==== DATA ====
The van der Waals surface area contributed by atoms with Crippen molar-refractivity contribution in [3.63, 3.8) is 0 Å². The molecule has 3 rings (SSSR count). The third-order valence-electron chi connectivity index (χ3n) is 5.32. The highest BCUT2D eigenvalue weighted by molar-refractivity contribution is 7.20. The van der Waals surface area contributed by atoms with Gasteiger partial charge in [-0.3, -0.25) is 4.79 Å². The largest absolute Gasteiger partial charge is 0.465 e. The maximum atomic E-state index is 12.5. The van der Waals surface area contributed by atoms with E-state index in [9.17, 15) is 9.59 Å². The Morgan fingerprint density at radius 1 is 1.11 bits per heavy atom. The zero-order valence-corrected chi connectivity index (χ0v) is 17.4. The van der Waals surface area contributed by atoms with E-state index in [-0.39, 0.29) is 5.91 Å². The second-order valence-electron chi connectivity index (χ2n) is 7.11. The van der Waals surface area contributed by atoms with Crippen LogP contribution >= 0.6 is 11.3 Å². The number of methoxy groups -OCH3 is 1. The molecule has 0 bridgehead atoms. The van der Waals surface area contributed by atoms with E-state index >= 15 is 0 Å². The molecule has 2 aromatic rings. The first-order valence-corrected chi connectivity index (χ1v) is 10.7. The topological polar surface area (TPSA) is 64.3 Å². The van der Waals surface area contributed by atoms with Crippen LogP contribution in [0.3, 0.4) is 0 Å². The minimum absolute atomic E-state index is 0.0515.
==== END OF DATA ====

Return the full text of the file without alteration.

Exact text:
The van der Waals surface area contributed by atoms with Crippen molar-refractivity contribution in [3.63, 3.8) is 0 Å². The molecule has 3 rings (SSSR count). The third-order valence-electron chi connectivity index (χ3n) is 5.32. The highest BCUT2D eigenvalue weighted by molar-refractivity contribution is 7.20. The van der Waals surface area contributed by atoms with Gasteiger partial charge in [-0.3, -0.25) is 4.79 Å². The largest absolute Gasteiger partial charge is 0.465 e. The maximum atomic E-state index is 12.5. The van der Waals surface area contributed by atoms with E-state index in [9.17, 15) is 9.59 Å². The Morgan fingerprint density at radius 1 is 1.11 bits per heavy atom. The zero-order valence-corrected chi connectivity index (χ0v) is 17.4. The van der Waals surface area contributed by atoms with E-state index in [-0.39, 0.29) is 5.91 Å². The second-order valence-electron chi connectivity index (χ2n) is 7.11. The van der Waals surface area contributed by atoms with Crippen LogP contribution >= 0.6 is 11.3 Å². The number of methoxy groups -OCH3 is 1. The molecule has 0 bridgehead atoms. The van der Waals surface area contributed by atoms with E-state index >= 15 is 0 Å². The molecule has 2 aromatic rings. The first-order valence-corrected chi connectivity index (χ1v) is 10.7. The topological polar surface area (TPSA) is 64.3 Å². The van der Waals surface area contributed by atoms with Crippen LogP contribution in [0.3, 0.4) is 0 Å². The minimum absolute atomic E-state index is 0.0515.